Dr B has of course told us a good deal about the tomb amongst other things. But you are not going there yet awhile, dear old friend! We cant spare you yet. For what should we do without you?—and Wallace has to see you yet! No No! Granite & marble edifice! You must be content to be tenantless for a very long time yet!

Forgive my seeming levity. Upon such a grave subject.

——————————

We have had a good deal of rain here this week wh is bad for the hay crop.

Please convey my warmest regards to all & accept the heart love

of yours affectionately
J. Johnston


Correspondent:
Dr. John Johnston (1852–1927) of Annan, Dumfriesshire, Scotland, was a physician, photographer, and avid cyclist. Johnston was trained in Edinburgh and served as a hospital surgeon in West Bromwich for two years before moving to Bolton, England, in 1876. Johnston worked as a general practitioner in Bolton and as an instructor of ambulance classes for the Lancashire and Yorkshire Railways. He served at Whalley Military Hospital during World War One and became Medical Superintendent of Townley's Hospital in 1917 (John Anson, "Bolton's Illustrious Doctor Johnston—a man of many talents," Bolton News [March 28, 2021]; Paul Salveson, Moorlands, Memories, and reflections: A Centenary Celebration of Allen Clarke's Moorlands and Memories [Lancashire Loominary, 2020]). Johnston, along with James W. Wallace, founded the "Bolton College" of English admirers of the poet. Johnston and Wallace corresponded with Whitman and with Horace Traubel and other members of the Whitman circle in the United States, and they separately visited the poet and published memoirs of their trips in John Johnston and James William Wallace, Visits to Walt Whitman in 1890–1891 by Two Lancashire Friends (London: Allen and Unwin, 1917). For more information on Johnston, see Larry D. Griffin, "Johnston, Dr. John (1852–1927)," Walt Whitman: An Encyclopedia, ed. J.R. LeMaster and Donald D. Kummings (New York: Garland Publishing, 1998).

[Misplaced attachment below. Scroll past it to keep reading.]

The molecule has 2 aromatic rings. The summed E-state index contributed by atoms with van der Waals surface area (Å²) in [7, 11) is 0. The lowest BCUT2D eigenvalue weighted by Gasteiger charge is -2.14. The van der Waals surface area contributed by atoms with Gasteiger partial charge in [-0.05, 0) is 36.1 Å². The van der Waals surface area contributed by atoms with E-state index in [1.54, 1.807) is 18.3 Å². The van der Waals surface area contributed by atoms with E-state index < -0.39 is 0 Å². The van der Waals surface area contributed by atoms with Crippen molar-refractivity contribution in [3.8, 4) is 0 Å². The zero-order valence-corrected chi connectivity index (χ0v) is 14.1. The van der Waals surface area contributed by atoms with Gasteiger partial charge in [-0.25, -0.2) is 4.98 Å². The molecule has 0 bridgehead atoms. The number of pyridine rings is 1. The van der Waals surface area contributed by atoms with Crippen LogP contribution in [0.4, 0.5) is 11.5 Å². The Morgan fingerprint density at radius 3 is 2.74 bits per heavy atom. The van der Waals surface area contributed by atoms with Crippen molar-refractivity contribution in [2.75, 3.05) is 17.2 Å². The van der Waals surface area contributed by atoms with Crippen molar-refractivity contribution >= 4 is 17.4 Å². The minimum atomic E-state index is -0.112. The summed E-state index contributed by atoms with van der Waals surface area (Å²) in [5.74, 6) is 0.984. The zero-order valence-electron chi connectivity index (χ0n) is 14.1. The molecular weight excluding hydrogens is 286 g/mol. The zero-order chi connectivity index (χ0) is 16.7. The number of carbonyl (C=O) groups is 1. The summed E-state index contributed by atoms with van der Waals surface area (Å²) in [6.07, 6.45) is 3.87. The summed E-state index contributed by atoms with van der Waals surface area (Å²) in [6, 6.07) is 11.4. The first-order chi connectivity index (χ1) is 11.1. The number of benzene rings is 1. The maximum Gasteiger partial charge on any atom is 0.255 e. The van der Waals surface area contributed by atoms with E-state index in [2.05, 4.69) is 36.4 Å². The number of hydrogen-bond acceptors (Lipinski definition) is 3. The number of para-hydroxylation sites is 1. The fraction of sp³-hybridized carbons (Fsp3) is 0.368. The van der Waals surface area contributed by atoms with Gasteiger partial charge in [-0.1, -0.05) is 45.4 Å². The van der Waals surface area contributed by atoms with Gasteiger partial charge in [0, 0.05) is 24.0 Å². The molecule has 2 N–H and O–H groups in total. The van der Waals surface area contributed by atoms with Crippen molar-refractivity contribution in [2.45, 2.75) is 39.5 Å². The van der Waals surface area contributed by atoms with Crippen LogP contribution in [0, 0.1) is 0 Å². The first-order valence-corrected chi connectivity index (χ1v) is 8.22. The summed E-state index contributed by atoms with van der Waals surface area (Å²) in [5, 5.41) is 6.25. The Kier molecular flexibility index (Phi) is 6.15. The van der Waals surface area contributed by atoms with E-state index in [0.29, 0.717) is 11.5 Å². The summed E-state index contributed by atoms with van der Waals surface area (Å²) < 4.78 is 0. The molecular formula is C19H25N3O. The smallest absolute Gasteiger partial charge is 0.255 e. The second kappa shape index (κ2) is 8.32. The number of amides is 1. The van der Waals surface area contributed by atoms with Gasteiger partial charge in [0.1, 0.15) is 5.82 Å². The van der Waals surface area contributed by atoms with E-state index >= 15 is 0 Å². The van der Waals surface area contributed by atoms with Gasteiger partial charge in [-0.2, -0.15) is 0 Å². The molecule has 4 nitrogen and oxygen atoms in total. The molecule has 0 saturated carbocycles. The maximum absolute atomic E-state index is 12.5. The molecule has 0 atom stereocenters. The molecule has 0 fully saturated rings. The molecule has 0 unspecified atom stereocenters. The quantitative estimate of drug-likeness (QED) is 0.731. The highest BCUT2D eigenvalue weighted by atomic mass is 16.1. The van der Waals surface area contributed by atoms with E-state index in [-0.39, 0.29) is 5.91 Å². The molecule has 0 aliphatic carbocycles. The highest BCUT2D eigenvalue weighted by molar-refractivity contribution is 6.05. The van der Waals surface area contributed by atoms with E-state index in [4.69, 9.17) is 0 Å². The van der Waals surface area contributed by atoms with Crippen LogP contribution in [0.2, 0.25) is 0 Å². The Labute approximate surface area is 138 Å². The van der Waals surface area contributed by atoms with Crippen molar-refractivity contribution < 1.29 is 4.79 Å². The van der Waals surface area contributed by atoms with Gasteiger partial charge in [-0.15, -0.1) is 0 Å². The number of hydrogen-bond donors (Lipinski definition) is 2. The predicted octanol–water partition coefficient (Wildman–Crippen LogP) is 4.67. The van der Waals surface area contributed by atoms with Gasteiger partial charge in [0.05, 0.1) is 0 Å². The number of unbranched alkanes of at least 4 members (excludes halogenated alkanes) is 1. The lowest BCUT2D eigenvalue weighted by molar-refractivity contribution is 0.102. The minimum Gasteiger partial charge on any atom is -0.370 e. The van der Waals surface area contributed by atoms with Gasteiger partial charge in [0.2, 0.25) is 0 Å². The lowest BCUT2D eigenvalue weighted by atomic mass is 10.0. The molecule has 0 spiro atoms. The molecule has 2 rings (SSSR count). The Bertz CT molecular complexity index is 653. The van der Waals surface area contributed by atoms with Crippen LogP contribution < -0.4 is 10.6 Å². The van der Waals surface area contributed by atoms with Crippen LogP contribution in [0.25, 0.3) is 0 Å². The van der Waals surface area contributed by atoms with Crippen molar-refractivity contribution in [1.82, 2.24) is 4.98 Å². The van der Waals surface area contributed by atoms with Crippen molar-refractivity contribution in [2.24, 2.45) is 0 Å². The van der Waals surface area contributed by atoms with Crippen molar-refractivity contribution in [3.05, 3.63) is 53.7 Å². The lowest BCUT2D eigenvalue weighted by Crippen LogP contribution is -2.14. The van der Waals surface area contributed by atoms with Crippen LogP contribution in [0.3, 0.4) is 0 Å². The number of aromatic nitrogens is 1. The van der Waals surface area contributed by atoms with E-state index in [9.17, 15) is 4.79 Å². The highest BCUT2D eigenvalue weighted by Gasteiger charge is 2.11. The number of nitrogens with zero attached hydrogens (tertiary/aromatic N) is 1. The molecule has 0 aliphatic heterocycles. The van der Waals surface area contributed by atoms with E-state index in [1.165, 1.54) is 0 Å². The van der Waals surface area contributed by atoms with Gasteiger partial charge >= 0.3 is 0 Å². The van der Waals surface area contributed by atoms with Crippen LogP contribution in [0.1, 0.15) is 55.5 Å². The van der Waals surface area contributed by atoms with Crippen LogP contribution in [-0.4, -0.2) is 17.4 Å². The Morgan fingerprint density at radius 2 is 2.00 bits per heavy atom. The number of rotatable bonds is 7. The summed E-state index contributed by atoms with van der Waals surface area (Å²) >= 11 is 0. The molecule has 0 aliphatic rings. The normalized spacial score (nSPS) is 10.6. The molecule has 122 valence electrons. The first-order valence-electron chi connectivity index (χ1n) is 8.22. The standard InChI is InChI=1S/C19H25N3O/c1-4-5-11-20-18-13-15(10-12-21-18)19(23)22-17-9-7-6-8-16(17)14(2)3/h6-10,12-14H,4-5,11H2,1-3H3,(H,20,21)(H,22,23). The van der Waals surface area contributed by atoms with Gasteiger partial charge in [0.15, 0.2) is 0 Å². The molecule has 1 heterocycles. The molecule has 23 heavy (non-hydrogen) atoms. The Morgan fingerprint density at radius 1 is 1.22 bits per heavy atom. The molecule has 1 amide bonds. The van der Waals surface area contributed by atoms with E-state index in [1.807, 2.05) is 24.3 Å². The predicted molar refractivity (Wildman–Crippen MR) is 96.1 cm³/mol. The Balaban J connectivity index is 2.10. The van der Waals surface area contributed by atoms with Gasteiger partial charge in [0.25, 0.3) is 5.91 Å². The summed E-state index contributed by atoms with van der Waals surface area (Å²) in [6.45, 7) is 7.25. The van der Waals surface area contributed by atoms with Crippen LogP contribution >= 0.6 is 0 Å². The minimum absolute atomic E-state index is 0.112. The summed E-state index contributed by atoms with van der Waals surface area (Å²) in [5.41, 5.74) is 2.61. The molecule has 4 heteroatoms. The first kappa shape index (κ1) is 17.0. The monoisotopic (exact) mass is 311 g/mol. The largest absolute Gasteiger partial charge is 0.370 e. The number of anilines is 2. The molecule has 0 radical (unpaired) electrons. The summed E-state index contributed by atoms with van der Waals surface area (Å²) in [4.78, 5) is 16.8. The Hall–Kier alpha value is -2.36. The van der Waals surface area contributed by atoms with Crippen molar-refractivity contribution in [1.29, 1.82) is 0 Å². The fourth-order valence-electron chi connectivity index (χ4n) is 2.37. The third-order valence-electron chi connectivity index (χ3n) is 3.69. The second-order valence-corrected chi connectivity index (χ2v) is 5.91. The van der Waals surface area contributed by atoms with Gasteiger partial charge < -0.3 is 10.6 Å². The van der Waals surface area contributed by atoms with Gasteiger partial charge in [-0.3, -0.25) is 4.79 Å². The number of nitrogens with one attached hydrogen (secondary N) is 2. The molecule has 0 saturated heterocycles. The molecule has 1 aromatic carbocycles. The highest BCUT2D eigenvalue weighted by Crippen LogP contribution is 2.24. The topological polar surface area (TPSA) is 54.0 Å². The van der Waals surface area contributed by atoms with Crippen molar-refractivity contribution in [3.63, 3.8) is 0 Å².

Notes:

1. This letter is addressed: Walt Whitman | 328 Mickle St | Camden | New Jersey | U.S. America It is postmarked: Bolton | T | JY22 | 91; New [York] | [illegible]; 91; All; Camden, N.J. | JUL 31 | 4PM | 1891 | REC'D. [back]

2. Richard Maurice Bucke (1837–1902) was a Canadian physician and psychiatrist who grew close to Whitman after reading Leaves of Grass in 1867 (and later memorizing it) and meeting the poet in Camden a decade later. Even before meeting Whitman, Bucke claimed in 1872 that a reading of Leaves of Grass led him to experience "cosmic consciousness" and an overwhelming sense of epiphany. Bucke became the poet's first biographer with Walt Whitman (Philadelphia: David McKay, 1883), and he later served as one of his medical advisors and literary executors. For more on the relationship of Bucke and Whitman, see Howard Nelson, "Bucke, Richard Maurice," Walt Whitman: An Encyclopedia, ed. J.R. LeMaster and Donald D. Kummings (New York: Garland Publishing, 1998). [back]

3. During the months of July and August 1891, Bucke traveled in England in an attempt to establish a foreign market for the gas and fluid meter he was developing with his brother-in-law William Gurd. While in England, Bucke visted Johnston, Wallace, and their fellow English Whitman admirers. [back]

4. Johnston may be referring to his July 18, 1891, letter to Whitman. [back]

5. Wentworth Dixon (1855–1928) was a lawyer's clerk and a member of the "Bolton College" of Whitman admirers. He was also affiliated with the Labour Church, an organization whose socialist politics and working-class ideals were often informed by Whitman's work. Dixon communicated directly with Whitman only a few times, but we can see in his letters a profound sense of care for the poet's failing health, as well as genuine gratitude for Whitman's continued correspondence with the "Eagle Street College." See Dixon's letters to Whitman of June 13, 1891 and February 24, 1892. For more on Dixon and Whitman's Bolton disciples, see Paul Salveson, "Loving Comrades: Lancashire's Links to Walt Whitman," Walt Whitman Quarterly Review, vol. 14, no. 2, 57–84. [back]